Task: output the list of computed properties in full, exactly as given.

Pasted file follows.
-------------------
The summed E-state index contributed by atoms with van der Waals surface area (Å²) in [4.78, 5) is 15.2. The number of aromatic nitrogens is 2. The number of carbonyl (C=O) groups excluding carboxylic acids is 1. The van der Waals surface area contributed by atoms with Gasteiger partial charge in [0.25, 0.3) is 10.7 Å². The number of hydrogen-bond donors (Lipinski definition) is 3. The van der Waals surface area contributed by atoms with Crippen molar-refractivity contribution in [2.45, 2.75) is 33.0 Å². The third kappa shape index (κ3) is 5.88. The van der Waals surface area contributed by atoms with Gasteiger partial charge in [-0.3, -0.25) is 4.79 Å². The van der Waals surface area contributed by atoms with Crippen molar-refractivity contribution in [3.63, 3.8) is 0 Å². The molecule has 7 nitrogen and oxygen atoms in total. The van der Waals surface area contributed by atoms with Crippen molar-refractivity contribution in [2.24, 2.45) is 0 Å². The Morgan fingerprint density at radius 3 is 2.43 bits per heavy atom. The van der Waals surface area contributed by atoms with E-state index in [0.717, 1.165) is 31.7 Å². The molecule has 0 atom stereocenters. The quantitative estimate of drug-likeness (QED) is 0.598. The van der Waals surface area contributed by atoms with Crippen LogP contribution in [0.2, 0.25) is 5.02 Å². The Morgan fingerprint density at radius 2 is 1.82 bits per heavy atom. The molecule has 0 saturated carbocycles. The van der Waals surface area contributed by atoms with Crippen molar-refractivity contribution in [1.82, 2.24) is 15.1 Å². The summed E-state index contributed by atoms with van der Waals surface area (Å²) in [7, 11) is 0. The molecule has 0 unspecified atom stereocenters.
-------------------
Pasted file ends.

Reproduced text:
The summed E-state index contributed by atoms with van der Waals surface area (Å²) in [4.78, 5) is 15.2. The number of aromatic nitrogens is 2. The number of carbonyl (C=O) groups excluding carboxylic acids is 1. The van der Waals surface area contributed by atoms with Gasteiger partial charge in [0.25, 0.3) is 10.7 Å². The number of hydrogen-bond donors (Lipinski definition) is 3. The van der Waals surface area contributed by atoms with Crippen molar-refractivity contribution in [2.45, 2.75) is 33.0 Å². The third kappa shape index (κ3) is 5.88. The van der Waals surface area contributed by atoms with Gasteiger partial charge in [-0.3, -0.25) is 4.79 Å². The van der Waals surface area contributed by atoms with Crippen molar-refractivity contribution in [3.63, 3.8) is 0 Å². The molecule has 7 nitrogen and oxygen atoms in total. The van der Waals surface area contributed by atoms with Crippen molar-refractivity contribution in [2.24, 2.45) is 0 Å². The Morgan fingerprint density at radius 3 is 2.43 bits per heavy atom. The van der Waals surface area contributed by atoms with E-state index in [0.717, 1.165) is 31.7 Å². The molecule has 0 atom stereocenters. The quantitative estimate of drug-likeness (QED) is 0.598. The van der Waals surface area contributed by atoms with Crippen LogP contribution in [0.2, 0.25) is 5.02 Å². The Morgan fingerprint density at radius 2 is 1.82 bits per heavy atom. The molecule has 0 saturated carbocycles. The van der Waals surface area contributed by atoms with Crippen molar-refractivity contribution in [1.82, 2.24) is 15.1 Å². The summed E-state index contributed by atoms with van der Waals surface area (Å²) in [7, 11) is 0. The molecule has 0 unspecified atom stereocenters.